Castello di Grumello is a residence with medieval origins, centred within a wine-growing estate in the heart of the Valcalepio valley, a hilly stretch between Bergamo and Lake Iseo. Built around the year 1000 as a military fortress with a watchtower, given its strategic position, it later became the residence of the Captain Bartolomeo Colleoni during the clashes between the Republic of Venice and the Duchy of Milan. Remaining from this era are the tower, with its Guelph battlements, the cross-vaulted guardhouse, dungeons and large vaulted cellars where the Castello di Grumello estate wines now mature. Beginning in the 18th century, the Castello was transformed into a patrician residence with a simple and austere style. The ancient ramparts were transformed into a courtyard surrounded by a crown of centuries-old horse-chestnuts whilst the complex was embellished with a private chapel rich in stucco and stained glass. Since this time, ownership has passed to various noble families: the Counts Suardo, the Marquises Del Carretto, the Gonzaga di Vescovado princes. It was Prince Gonzaga del Carretto himself who, in the second half of the 19th century, privately imported from France some rooted cuttings of a new vine variety, which the Bergamasque farmers called Burdunì. It was actually Cabernet Sauvignon. For three generations, the estate then belonged to the Milanese Kettlitz Reschigna family who acquired it in 1953 from the Gonzaga family.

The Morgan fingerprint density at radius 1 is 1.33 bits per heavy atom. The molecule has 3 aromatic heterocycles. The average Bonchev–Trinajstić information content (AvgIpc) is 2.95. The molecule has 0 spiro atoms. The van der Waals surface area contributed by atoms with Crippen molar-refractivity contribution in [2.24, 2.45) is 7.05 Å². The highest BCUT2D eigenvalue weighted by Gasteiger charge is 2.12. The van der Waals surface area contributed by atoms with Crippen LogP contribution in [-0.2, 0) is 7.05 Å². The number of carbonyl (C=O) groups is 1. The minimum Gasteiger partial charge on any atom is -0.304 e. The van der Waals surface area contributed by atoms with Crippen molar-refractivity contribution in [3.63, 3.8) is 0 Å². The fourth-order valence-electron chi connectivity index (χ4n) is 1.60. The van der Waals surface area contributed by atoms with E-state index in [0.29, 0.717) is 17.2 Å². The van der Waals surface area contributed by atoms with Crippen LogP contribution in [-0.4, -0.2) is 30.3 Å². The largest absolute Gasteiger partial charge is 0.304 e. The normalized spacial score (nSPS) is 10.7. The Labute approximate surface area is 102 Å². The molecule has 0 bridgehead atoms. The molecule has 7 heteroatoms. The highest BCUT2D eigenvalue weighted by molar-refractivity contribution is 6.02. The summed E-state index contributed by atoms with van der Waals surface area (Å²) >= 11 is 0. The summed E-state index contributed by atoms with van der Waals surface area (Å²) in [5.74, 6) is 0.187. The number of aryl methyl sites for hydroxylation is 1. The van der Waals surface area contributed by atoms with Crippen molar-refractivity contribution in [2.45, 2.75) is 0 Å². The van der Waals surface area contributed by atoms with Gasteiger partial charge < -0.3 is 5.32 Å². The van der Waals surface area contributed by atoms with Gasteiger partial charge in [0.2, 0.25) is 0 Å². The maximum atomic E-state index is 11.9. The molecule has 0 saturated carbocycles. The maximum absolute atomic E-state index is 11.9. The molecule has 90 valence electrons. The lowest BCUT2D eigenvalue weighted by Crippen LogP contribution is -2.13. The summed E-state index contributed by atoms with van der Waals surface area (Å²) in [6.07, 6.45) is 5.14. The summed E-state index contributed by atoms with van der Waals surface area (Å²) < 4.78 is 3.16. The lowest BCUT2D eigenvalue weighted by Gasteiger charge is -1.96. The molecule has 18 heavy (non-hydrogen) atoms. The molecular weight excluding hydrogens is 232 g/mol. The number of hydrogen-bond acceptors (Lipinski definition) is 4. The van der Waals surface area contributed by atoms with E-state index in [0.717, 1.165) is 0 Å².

Since the 1950s, thanks to the technical support in the past from Oenologist Carlo Zadra and today from Paolo Zadra, the Castello and its Cellar have given new impetus to the wine-making tradition of the Grumello area with the production of high-quality wines.
The Castello and its Cellars are members of the Movimento Turismo del Vino. In 2022, the estate changed hands once more and is now managed by Angelo and Daniel Gotti.
The property also includes a wine estate of approximately 16 hectares from which quality wines are produced.
The Castle during these Historical Residences days will be open to the public and the visit will include both the exterior of the Castle (private chapel, medieval tower) and the interior halls. Free parking is available on the estate.